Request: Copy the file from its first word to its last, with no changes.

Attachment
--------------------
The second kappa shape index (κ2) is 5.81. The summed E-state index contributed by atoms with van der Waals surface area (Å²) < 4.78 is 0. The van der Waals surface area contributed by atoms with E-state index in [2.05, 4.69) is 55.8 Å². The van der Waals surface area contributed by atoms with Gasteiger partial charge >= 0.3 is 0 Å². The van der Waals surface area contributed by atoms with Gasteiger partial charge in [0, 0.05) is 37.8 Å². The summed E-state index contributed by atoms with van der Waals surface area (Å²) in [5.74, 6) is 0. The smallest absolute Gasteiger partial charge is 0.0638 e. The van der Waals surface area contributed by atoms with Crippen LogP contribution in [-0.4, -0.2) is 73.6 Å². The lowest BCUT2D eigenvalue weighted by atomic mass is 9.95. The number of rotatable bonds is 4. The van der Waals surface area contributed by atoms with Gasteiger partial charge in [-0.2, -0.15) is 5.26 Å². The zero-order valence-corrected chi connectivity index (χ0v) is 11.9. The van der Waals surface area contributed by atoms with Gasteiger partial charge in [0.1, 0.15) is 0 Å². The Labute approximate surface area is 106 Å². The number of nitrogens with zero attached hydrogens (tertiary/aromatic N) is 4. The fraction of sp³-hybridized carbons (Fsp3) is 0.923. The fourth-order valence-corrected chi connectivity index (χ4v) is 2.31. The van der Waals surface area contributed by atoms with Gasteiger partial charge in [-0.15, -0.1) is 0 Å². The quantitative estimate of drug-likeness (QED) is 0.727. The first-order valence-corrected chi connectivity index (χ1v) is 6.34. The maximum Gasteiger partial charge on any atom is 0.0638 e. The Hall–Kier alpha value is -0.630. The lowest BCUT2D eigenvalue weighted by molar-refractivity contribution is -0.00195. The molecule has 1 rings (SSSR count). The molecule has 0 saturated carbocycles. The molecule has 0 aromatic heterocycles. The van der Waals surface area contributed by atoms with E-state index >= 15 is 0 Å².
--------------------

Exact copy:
The second kappa shape index (κ2) is 5.81. The summed E-state index contributed by atoms with van der Waals surface area (Å²) < 4.78 is 0. The van der Waals surface area contributed by atoms with E-state index in [2.05, 4.69) is 55.8 Å². The van der Waals surface area contributed by atoms with Gasteiger partial charge >= 0.3 is 0 Å². The van der Waals surface area contributed by atoms with Gasteiger partial charge in [0, 0.05) is 37.8 Å². The summed E-state index contributed by atoms with van der Waals surface area (Å²) in [5.74, 6) is 0. The smallest absolute Gasteiger partial charge is 0.0638 e. The van der Waals surface area contributed by atoms with Crippen LogP contribution in [-0.4, -0.2) is 73.6 Å². The lowest BCUT2D eigenvalue weighted by atomic mass is 9.95. The number of rotatable bonds is 4. The van der Waals surface area contributed by atoms with Gasteiger partial charge in [-0.2, -0.15) is 5.26 Å². The zero-order valence-corrected chi connectivity index (χ0v) is 11.9. The van der Waals surface area contributed by atoms with Gasteiger partial charge in [0.1, 0.15) is 0 Å². The Labute approximate surface area is 106 Å². The number of nitrogens with zero attached hydrogens (tertiary/aromatic N) is 4. The fraction of sp³-hybridized carbons (Fsp3) is 0.923. The fourth-order valence-corrected chi connectivity index (χ4v) is 2.31. The van der Waals surface area contributed by atoms with Gasteiger partial charge in [-0.15, -0.1) is 0 Å². The quantitative estimate of drug-likeness (QED) is 0.727. The first-order valence-corrected chi connectivity index (χ1v) is 6.34. The maximum Gasteiger partial charge on any atom is 0.0638 e. The Hall–Kier alpha value is -0.630. The lowest BCUT2D eigenvalue weighted by molar-refractivity contribution is -0.00195. The molecule has 1 rings (SSSR count). The molecule has 0 saturated carbocycles. The molecule has 0 aromatic heterocycles. The van der Waals surface area contributed by atoms with E-state index >= 15 is 0 Å².